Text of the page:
Free Essay On The Four Forces Of Evolution
Type of paper: Essay
Topic: Species, Genetics, Population, Gene, Environment, Evolution, Selection, Community
Evolution is the changes in gene frequency in a population from one generation to another. A species is a group of organisms having many characteristics and qualities in common. Organisms that belong to the same species can reproduce and sexually interbreed to produce fertile offspring. One species, however, cannot interbreed with members of another species. All organisms that belong to the same group or species make up a population. A population can be defined as a group of organisms that belong to the same species who inhabit the same geographical area and who are capable of interbreeding. Example of a population is humans. Variation or genetic variation defines the genetic differences and characteristics among individuals of the same species. Variation is brought about by environmental effects or genetic differences. Variation can be observed in a species through physical appearance and behavior or traits. The characteristics in a group of organisms can be observed or identified in different levels.
The four forces of evolution include gene flow, genetic drift, selection and mutation. Gene flow refers to the process by which genes are carried down from one population to another. Gene flow can also be termed as migration; it involves the movement of genes from one population where they exist to where they dint exist before hence carrying new genetic material to that population. Genetic drift is a process in which a change in the gene pool or gene variants (alleles) survives strictly by chance over time. The survival of any particular genes is primarily based on chance. It normally occurs in small populations.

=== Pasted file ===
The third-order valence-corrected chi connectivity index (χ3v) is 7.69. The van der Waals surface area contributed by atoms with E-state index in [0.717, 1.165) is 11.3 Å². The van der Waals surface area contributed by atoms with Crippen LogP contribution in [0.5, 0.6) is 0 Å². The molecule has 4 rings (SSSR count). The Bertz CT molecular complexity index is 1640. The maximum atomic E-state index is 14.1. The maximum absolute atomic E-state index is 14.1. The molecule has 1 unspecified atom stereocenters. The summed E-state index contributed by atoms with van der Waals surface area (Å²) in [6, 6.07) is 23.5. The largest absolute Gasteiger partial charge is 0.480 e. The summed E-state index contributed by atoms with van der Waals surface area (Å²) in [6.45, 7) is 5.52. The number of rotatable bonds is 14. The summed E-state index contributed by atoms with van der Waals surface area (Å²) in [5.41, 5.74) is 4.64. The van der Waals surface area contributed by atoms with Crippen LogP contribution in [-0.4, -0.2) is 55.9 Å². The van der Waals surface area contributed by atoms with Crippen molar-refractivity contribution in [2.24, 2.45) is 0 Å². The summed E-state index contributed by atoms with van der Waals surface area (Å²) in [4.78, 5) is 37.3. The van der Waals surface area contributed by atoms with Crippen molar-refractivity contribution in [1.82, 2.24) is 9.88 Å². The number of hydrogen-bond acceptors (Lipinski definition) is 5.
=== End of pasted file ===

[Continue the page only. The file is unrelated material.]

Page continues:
Selection is a process in which the best-adapted organisms to a particular environment stand a higher chance of surviving. Selection causes the organisms that are well adapted to a particular environment produce or give rise to more offspring that makes them have a survival advantage over other organisms. Selection can be either natural or artificial. In natural selection, the environment is the agent of selection whereby in artificial selection is done by humans who decide on the members that are to breed. The last force of evolution is mutation. Mutation is a change of the DNA of an organism that in turn leads to changing many aspects of its life. Changes that can occur include physical or behavioral changes. Mutation may occur due to damage to the DNA or problems in the replication process.
Speciation is defined as the process by which new definite biological species are formed from one parent species in the process of evolution usually as a result of genetic isolation from the main population. Speciation also may occur artificially due to agriculture or laboratory experiments that bring about new species. The process by which some properties or traits prevent species from interbreeding or fusing is known as isolation mechanism. Due to genetic isolation, the difference between gene pools in a species become so massive leading to them not being able to interbreed. As a result, a new species are formed with a gene that is genetically distinct or definite from the parent or primary population. The properties that prevent species from interbreeding include geographic, ecological or physiological properties. These features maintain the integrity of a particular species over a period of time by reducing impending gene flow between individuals of different species which in turn maintains or conserves the distinct characteristics and qualities of a species (Daniel & Stewart 1998).
All the forces of evolution affect or have significant impacts on the development of different species as discussed above. The continuity or survival of species is dependent on many properties and aspects that ensure that the best adaptive species inhabit a certain area at a given time which in turn forms a population. The forces of evolution affect and have a significant impact on the evolution process. The continuity and survival of species to newer generations is dependent on these forces. The environment has a way of eliminating or doing away with organisms that are not best suited or adapted to a particular ecological environment that in turn provides a balance in population.
Daniel, Howard &Stewart, Berlocher. Endless Forms: Species and Speciation. New York: Oxford University Press, 1998. Print.